Copyright © 1998 The Seattle Times Company
Posted at 11:55 p.m. PDT; Sunday, October 25, 1998

Bid to ease birth-parent searches under fire

by Amalie Young
The Associated Press

PORTLAND - She was raped, had a baby girl and put her up for adoption. It took nearly 20 years for mother and daughter to deal with the emotions, research and red tape to find each other again.

Now, an Oregon ballot measure would make it much easier for adoptees to find their birth parents. And the mother fears her daughter will now go looking for her father - bringing a rapist back into their lives.

"It's really frightening, and I can't tell you how powerless I feel," said the woman, now in her mid-40s, who wouldn't give her name.

She and others who oppose the measure contend that allowing adoptees access to their original birth certificates would spark a wave of potentially traumatic encounters with their birth parents.

Backers of the measure say it's not about happy reunions - but allowing access to records every adoptee should have.

"When you seal up someone's records, you implicitly say there is something wrong, something to be ashamed of," said Helen Hill, an adoptee and the measure's chief petitioner.

Retroactive measure

The proposal, known as Measure 58, would give adoptees open access to their original birth records when they turn 21. It would be retroactive, meaning that parents who were guaranteed privacy years ago could find themselves revealed.

If the measure passes on Nov. 3, Oregon will be the first state where voters - not legislators - have passed such a law. Alaska and Kansas are the other states that open adoption records.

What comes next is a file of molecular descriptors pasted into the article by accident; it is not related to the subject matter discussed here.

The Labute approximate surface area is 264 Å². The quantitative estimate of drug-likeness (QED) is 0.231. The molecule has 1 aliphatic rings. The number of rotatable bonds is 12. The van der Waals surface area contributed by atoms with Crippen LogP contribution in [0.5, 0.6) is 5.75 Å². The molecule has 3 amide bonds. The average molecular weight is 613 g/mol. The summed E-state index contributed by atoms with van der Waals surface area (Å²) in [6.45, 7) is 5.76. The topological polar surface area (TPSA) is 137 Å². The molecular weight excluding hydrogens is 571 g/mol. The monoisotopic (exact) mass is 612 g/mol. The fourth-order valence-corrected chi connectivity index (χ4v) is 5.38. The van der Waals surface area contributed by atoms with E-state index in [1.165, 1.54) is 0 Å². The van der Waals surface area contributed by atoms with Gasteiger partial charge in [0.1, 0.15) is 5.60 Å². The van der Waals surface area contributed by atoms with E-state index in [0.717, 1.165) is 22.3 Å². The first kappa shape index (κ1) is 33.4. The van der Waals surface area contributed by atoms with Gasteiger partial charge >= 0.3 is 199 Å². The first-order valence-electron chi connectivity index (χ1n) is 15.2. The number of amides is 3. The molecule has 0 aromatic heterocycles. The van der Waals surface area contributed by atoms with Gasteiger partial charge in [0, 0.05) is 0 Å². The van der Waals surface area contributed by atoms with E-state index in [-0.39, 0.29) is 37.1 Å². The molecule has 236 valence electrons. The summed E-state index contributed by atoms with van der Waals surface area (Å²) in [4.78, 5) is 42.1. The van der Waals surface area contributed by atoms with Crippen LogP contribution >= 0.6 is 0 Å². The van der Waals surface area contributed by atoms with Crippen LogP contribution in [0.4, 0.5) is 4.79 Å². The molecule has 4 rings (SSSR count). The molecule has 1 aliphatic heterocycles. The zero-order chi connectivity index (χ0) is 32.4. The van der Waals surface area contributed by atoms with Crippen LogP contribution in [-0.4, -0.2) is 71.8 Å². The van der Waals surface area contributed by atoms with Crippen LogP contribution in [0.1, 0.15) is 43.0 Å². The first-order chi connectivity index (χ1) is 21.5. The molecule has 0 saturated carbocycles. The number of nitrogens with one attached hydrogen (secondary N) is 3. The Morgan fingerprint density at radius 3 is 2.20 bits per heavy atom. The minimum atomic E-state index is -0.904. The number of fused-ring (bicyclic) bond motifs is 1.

A statewide poll conducted for The Oregonian and KATU-TV found that 54 percent of Oregon voters supported the measure, 35 percent opposed it and 11 percent were undecided. The poll of 618 people conducted between Sept. 30 and Oct. 6 has a margin of error of 4 percentage points.

Warren Deras, an attorney and adoptive parent who opposes the measure, said many voters may not realize that not every reunion makes for a happy ending.

"The thing that hits people immediately is this warm, fuzzy Orphan Annie story," Deras said. "But there are certain cases where open cases just wouldn't work."

He thinks birth parents who are promised anonymity and build their lives around that promise should be able to find their children when the time is right.

One woman's case

The woman who was raped, for example, decided six months ago she was ready to get in contact with her daughter.

"This was still a baby that I carried for nine months that I wanted to meet," she said. "I had the same longing that any mother has."

Through the current voluntary state registry system, they began to exchange letters and photographs - but no identifying information.

When a caseworker decided to tell the woman's daughter about the rape, their relationship changed. Her daughter was sympathetic at first - but then said she wanted to find her father.

"All she really wanted was to use me to get in touch with the man who raped me," said the woman, who decided immediately to end the relationship.

The woman's brief reunion with her daughter put some of her curiosity to rest, but she said she is thankful that her daughter does not have the access to records that could open the door for an encounter with her rapist.

"My fantasy daughter was gone, but at least I had a real daughter," she said. "It just didn't happen to be someone who I could have a relationship with."

Copyright © 1998 The Seattle Times Company